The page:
European Equities Close Lower Following Weak Manufacturing Data and Trading Halt in China

European markets closed lower on the first trading day of 2016 after underwhelming manufacturing data from China coupled with a trading halt in the Asian country sent shock-waves through global markets.

The Caixin China General Manufacturing Purchasing Managers' Index (PMI) - an indicator designed to provide a snapshot of operating conditions in the manufacturing economy - registered below the neutral 50.0 value at 48.2 in December, down from 48.6 in the previous month.

Business conditions in China have now worsened in each of the past 10 months and production fell for the seventh time in the past eight months. China's benchmark index, the Shanghai Composite Index slid by 6.9% before authorities halted trading at 1:35 pm local time for the remainder of the day.

Fluctuations in China's stock markets, as well as economic indicators, stand to have a knock-on effect on export-oriented European equities. As the world's largest consumer of commodities, a potential slow-down in China's economy stands to affect mining companies for whom the country has been a key importer over the past decade.

Meanwhile, within Europe, data on the performance of the shared currency zone's manufacturing sector in December was more promising. The final, seasonally-adjusted Eurozone Manufacturing PMI, which stood at 53.2, rose to its highest level since April 2014 and came in slightly above the earlier flash estimate of 53.1.

In Germany, separate data released by Destatis, the nation's federal statistics agency, indicated that inflation as measured by the consumer price index is expected to be 0.3% in 2015 relative to 2014. Destatis also reported that employment rose by 0.8% over the course of 2015 to end the year with roughly 43 million residents in employment.

In the U.S, the Markit U.S.Manufacturing PMI slid to 51.2 in December, down from 52.8 in November. Although still above the 50.0 threshold, the latest reading marked the weakest improvement in overall business conditions since October 2012.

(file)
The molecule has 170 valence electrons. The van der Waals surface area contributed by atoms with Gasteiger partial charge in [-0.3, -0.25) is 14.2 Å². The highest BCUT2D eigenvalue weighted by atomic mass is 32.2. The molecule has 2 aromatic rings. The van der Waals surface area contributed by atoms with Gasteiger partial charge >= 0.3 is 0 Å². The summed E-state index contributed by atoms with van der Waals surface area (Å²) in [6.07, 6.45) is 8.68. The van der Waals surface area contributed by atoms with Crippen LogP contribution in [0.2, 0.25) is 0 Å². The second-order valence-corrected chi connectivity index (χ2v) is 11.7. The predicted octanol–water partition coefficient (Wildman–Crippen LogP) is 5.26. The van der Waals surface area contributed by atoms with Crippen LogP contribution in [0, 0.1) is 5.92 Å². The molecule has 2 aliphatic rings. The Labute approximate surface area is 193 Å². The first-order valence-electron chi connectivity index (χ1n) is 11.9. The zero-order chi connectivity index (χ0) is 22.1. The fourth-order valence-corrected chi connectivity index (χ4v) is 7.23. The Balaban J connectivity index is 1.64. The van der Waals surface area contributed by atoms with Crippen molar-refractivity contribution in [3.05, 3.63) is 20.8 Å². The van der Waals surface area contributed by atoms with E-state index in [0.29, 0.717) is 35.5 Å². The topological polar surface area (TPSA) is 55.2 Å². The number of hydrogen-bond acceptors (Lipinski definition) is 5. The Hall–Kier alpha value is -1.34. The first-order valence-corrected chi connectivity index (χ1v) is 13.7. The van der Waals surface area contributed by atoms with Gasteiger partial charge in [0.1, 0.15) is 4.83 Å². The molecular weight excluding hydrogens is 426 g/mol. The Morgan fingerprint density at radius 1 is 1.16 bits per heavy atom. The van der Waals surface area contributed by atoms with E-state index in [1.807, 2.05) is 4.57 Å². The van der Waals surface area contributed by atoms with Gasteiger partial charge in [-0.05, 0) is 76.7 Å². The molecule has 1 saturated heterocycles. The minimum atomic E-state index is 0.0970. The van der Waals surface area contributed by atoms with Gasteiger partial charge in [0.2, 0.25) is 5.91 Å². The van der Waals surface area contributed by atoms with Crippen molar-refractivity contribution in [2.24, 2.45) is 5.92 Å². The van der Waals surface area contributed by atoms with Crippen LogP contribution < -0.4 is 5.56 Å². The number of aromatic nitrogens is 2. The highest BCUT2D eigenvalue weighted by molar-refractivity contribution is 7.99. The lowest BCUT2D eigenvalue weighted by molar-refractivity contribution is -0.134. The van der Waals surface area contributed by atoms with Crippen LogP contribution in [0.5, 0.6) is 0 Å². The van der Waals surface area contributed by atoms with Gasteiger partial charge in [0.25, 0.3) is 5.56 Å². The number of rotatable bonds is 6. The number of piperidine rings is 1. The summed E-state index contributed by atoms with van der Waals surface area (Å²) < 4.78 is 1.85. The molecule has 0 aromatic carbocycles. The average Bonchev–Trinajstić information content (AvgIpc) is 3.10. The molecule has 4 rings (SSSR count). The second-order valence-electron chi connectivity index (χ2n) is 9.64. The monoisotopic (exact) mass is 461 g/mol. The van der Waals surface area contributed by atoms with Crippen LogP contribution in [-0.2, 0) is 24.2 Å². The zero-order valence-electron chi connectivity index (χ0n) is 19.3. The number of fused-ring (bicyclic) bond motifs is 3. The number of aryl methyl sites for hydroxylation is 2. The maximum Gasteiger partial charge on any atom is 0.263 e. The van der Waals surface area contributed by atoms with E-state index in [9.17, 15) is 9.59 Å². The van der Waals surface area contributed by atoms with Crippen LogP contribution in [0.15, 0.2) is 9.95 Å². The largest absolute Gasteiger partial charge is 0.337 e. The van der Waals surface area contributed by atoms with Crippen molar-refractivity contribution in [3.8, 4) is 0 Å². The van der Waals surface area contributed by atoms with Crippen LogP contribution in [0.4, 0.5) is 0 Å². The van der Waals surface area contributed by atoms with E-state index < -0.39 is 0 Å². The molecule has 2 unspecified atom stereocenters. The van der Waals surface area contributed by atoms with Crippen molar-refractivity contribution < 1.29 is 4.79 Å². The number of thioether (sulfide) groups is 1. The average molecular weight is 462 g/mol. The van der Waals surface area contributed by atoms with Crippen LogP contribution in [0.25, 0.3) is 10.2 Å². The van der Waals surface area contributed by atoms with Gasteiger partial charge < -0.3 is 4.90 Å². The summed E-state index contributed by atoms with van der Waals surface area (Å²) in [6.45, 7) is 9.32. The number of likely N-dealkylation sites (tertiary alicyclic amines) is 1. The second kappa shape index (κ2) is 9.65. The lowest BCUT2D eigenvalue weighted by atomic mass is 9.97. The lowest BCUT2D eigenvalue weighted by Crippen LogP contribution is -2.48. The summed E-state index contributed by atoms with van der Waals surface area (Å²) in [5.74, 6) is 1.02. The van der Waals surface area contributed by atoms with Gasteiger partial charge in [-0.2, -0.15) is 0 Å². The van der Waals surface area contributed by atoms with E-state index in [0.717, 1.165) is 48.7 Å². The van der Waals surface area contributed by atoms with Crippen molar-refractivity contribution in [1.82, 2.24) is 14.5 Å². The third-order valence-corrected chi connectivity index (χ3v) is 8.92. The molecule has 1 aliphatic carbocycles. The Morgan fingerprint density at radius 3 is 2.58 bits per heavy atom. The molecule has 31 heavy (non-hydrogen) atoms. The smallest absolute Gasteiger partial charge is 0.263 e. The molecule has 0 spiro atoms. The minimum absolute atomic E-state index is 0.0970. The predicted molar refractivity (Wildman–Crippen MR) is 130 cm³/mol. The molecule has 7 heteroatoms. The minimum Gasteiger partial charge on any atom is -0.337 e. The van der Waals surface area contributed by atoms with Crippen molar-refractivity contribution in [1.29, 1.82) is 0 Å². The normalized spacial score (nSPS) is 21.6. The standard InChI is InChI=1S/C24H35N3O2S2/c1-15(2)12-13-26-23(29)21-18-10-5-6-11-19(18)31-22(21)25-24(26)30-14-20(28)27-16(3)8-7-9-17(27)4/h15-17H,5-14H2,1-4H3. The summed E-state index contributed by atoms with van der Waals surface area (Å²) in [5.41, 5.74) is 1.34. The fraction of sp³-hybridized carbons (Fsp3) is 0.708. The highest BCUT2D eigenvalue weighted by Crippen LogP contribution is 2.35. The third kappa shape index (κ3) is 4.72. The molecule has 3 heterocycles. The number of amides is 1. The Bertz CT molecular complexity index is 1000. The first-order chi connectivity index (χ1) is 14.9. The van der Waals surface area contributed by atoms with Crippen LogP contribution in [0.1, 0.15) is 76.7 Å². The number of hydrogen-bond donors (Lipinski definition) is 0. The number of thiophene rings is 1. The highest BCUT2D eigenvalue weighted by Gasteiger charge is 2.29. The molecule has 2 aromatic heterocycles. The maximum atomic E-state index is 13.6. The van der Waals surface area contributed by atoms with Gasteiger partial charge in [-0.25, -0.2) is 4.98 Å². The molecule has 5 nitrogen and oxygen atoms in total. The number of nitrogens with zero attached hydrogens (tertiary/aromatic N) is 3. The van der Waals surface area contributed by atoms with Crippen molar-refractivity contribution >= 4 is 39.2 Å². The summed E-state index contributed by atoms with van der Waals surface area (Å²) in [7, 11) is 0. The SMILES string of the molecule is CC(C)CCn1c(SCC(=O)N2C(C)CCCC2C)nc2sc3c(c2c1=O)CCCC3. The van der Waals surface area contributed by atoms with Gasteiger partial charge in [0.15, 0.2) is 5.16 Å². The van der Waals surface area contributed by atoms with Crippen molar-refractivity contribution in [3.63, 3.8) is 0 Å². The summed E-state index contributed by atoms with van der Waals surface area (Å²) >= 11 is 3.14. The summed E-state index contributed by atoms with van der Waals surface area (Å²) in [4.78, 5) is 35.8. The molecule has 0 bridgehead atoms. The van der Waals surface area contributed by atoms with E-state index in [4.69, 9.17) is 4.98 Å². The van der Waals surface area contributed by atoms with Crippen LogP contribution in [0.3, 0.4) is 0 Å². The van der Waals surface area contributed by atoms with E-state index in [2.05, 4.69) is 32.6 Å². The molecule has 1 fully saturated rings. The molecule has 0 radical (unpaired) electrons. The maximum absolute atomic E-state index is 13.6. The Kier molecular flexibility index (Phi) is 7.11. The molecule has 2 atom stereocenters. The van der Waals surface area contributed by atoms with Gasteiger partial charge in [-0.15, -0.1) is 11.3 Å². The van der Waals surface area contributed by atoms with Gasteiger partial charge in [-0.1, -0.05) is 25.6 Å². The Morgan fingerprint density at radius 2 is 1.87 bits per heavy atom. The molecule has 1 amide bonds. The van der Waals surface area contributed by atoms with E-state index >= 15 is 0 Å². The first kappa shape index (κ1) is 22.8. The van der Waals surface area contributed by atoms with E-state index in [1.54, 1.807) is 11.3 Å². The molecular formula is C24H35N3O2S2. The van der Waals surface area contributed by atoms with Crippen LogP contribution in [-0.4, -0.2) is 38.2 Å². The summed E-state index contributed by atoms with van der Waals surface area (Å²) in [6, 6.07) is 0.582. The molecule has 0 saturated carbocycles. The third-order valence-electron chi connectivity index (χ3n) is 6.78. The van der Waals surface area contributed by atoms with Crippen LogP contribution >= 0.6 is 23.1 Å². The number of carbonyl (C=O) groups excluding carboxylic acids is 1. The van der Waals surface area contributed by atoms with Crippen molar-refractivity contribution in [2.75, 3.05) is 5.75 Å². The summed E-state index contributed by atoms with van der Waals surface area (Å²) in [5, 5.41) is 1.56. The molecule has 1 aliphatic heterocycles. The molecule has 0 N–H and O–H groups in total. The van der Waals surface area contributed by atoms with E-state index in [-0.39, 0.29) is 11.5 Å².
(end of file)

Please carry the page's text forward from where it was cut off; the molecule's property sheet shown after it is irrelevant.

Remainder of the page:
And, in company news, commodities stocks Anglo American, Glencore and Antofagasta were among the biggest decliners on London's FTSE 100 Index, slumping 7.2%, 5.8%, and 5.0%, respectively. Financial majors Old Mutual, Prudential and Standard Chartered were also lower, by 6.4%, 4.8% and 3.9%, respectively.

On the DAX, electric utility giant RWE slumped 7.1%, followed by energy major E.ON sliding 6.1%. Carmakers BMW and Volkswagen both dropped 5.5%. Financial services providers also posted significant losses with Deutsche Bank and Allianz falling 4.8% and 4.6%, respectively.

And, on the CAC-40, French automaker Peugeot and steelmaker ArcelorMittal led decliners both slipping 4.5%. Luxury goods retailers LVMH Moet Hennessy Louis Vuitton and Kering each fell 3.9% while Engie, a natural gas and electricity supplier, and AXA, a financial services company, were down by 3.6% and 3.7%, respectively.

The FTSE 100 closed 2.39% lower, the DAX slumped 4.28% and the CAC-40 was down by 2.47%.

The views and opinions expressed herein are the views and opinions of the author and do not necessarily reflect those of Nasdaq, Inc.

Copyright (C) 2016 All rights reserved. Unauthorized reproduction is strictly prohibited.

The views and opinions expressed herein are the views and opinions of the author and do not necessarily reflect those of Nasdaq, Inc.

More Related Articles

Sign up for Smart Investing to get the latest news, strategies and tips to help you invest smarter.